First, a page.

In time studies, we often used a technique called Flyback Timing. You first observed an operation and divided it into a series of work elements. Then you would stand next to the production operator and time each of these elements as she worked; using a special stopwatch whereby the hand would actually ‘flyback’ to zero every time you pressed the button, and commence timing the next element immediately. You then had to record the reading and start observing the next element. It required a lot of skill, especially if the work elements are very short – say a few seconds in duration. It is made worse when you had to do what is called Rating; i.e. assessed the working speed of the operation and assign a numerical Rating to it. Strictly speaking you are supposed rate every single element, but often we took the short cut and did one common rating for the entire cycle, especially when we could see that the operator’s working pace was quite steady/consistent.

Those who have not worked in factory before will probably find my explanation difficult to follow. Anyway, let’s just say that it was extremely demanding, and you had to be very alert because if you missed a reading you cannot ask the operator to stop for you. Furthermore, our results were used in very sensitive applications like setting production targets and cost prices. Hence we IEs were not very popular with the girls on the shopfloor. Some of them called us ‘sat yan wong’ (杀人王) which is Cantonese for ‘notorious killers’; because our standards were too tight and the girls had a tough time meeting the targets.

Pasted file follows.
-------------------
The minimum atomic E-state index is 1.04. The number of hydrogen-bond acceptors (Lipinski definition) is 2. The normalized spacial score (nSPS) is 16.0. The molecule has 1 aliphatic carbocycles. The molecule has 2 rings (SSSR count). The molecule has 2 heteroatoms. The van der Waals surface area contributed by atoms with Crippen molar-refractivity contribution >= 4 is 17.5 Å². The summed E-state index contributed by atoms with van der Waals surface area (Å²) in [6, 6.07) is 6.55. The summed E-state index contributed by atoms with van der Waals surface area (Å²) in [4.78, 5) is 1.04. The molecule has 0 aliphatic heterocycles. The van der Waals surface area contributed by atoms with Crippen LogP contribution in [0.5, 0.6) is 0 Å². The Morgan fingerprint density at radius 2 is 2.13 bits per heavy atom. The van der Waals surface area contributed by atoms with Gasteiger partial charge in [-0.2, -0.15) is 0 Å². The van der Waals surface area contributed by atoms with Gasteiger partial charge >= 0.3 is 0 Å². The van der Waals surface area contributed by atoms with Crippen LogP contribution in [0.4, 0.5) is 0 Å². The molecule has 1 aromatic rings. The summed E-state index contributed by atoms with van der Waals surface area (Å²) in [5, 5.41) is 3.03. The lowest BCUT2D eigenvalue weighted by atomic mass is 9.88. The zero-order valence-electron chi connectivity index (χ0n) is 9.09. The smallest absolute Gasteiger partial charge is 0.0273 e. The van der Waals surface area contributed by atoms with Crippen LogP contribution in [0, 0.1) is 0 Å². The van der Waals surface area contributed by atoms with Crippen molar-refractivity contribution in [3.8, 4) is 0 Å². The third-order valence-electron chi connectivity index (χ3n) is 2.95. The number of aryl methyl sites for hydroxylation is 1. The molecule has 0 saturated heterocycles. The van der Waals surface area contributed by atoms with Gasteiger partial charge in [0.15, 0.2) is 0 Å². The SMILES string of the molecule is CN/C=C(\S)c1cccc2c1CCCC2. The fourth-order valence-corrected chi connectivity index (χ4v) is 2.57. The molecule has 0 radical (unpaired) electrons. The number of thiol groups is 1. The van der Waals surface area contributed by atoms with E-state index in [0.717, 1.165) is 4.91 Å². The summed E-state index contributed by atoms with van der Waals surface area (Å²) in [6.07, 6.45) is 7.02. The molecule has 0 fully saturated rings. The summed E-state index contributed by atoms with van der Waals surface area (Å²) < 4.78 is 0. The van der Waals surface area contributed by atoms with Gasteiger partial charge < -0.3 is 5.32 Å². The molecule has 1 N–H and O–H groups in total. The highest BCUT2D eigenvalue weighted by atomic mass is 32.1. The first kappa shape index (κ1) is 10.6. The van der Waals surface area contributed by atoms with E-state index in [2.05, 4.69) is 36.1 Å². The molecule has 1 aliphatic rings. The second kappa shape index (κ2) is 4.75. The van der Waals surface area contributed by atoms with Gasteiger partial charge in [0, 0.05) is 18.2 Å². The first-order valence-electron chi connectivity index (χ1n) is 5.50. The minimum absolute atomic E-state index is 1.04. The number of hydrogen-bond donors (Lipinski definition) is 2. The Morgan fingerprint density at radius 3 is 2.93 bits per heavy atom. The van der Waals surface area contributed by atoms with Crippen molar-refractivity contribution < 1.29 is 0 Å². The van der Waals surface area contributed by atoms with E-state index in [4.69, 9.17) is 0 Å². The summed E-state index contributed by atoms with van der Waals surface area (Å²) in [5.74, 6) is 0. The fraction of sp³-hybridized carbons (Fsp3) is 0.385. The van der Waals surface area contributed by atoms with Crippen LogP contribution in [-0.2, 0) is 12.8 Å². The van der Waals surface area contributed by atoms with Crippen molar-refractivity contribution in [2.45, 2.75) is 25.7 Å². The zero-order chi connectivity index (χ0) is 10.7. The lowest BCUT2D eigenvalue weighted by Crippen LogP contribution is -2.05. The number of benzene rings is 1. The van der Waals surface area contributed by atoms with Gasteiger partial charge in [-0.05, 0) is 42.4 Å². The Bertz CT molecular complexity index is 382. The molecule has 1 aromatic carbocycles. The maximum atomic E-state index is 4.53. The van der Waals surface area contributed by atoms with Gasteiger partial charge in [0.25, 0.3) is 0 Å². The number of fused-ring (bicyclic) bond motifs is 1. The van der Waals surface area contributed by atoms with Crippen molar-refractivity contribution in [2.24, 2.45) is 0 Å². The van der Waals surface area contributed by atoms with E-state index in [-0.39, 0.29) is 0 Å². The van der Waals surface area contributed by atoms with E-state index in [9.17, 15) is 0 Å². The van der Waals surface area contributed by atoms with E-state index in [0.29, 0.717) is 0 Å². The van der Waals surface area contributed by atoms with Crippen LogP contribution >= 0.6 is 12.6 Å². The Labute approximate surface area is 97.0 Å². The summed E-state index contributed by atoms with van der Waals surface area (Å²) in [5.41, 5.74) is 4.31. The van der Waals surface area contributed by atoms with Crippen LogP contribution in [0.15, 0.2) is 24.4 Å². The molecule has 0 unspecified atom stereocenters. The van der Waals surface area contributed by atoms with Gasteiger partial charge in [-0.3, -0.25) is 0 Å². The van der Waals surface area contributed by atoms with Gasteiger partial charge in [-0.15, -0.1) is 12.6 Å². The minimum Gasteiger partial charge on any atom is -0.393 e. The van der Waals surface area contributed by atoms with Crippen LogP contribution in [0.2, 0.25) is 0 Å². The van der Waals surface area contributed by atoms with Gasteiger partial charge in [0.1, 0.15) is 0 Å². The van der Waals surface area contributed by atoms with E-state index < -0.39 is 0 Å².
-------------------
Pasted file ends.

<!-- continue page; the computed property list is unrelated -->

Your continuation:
However, with the digital stopwatch, things became much simpler. When the stopwatch is set to LAP-2 mode, every time you pressed the stop/start button, the reading is frozen and you could ‘take your own sweet time’ so to speak to record the reading. Meantime, the clock is reset to zero and starts timing the next cycle/element. Furthermore, it is much easier to remember a numerical reading when it is displayed in digital mode than in analogue mode.

One day my colleague Roger Lee came to office with this Casio ST-1 which he found at a shop in People’s Park Complex paying about $70+ for it. The rest of us in the IE dept were very excited and rushed down after work to buy one for ourselves. The shopkeeper did not know how desperately we wanted this device and was quite happy to sell it to us for about $60+. Apparently there was very low demand for such a specialized device and he was quite happy to make the sale.

A modern stopwatch with dual displays.

PS – I found someone trying to sell the ST-1 on eBay for about £11. That’s even lower than the original price that we paid. No way will I part with my ST-1 at that price.